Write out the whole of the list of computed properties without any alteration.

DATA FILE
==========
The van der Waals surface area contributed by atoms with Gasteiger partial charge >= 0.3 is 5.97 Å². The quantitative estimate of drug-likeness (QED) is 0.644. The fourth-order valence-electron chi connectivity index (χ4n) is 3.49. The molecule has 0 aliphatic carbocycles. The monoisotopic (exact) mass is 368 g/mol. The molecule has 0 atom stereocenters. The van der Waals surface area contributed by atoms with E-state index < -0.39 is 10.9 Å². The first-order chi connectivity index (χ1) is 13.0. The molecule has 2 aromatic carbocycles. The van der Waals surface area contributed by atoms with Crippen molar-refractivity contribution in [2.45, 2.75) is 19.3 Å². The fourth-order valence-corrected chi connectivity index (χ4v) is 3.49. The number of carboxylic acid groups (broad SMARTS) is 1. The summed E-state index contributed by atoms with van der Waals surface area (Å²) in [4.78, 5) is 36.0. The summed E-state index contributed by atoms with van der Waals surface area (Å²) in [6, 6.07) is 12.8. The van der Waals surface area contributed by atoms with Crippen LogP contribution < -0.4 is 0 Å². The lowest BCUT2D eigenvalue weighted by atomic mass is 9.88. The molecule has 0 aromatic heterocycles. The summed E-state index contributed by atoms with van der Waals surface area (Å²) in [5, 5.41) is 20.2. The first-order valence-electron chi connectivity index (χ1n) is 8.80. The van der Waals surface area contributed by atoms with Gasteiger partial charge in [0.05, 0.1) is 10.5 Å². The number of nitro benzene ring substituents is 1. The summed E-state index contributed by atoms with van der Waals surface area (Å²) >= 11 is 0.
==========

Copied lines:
The van der Waals surface area contributed by atoms with Gasteiger partial charge >= 0.3 is 5.97 Å². The quantitative estimate of drug-likeness (QED) is 0.644. The fourth-order valence-electron chi connectivity index (χ4n) is 3.49. The molecule has 0 aliphatic carbocycles. The monoisotopic (exact) mass is 368 g/mol. The molecule has 0 atom stereocenters. The van der Waals surface area contributed by atoms with E-state index < -0.39 is 10.9 Å². The first-order chi connectivity index (χ1) is 13.0. The molecule has 2 aromatic carbocycles. The van der Waals surface area contributed by atoms with Crippen molar-refractivity contribution in [2.45, 2.75) is 19.3 Å². The fourth-order valence-corrected chi connectivity index (χ4v) is 3.49. The number of carboxylic acid groups (broad SMARTS) is 1. The summed E-state index contributed by atoms with van der Waals surface area (Å²) in [4.78, 5) is 36.0. The summed E-state index contributed by atoms with van der Waals surface area (Å²) in [6, 6.07) is 12.8. The van der Waals surface area contributed by atoms with Crippen LogP contribution < -0.4 is 0 Å². The lowest BCUT2D eigenvalue weighted by atomic mass is 9.88. The molecule has 0 aromatic heterocycles. The summed E-state index contributed by atoms with van der Waals surface area (Å²) in [5, 5.41) is 20.2. The first-order valence-electron chi connectivity index (χ1n) is 8.80. The van der Waals surface area contributed by atoms with Gasteiger partial charge in [0.05, 0.1) is 10.5 Å². The number of nitro benzene ring substituents is 1. The summed E-state index contributed by atoms with van der Waals surface area (Å²) >= 11 is 0.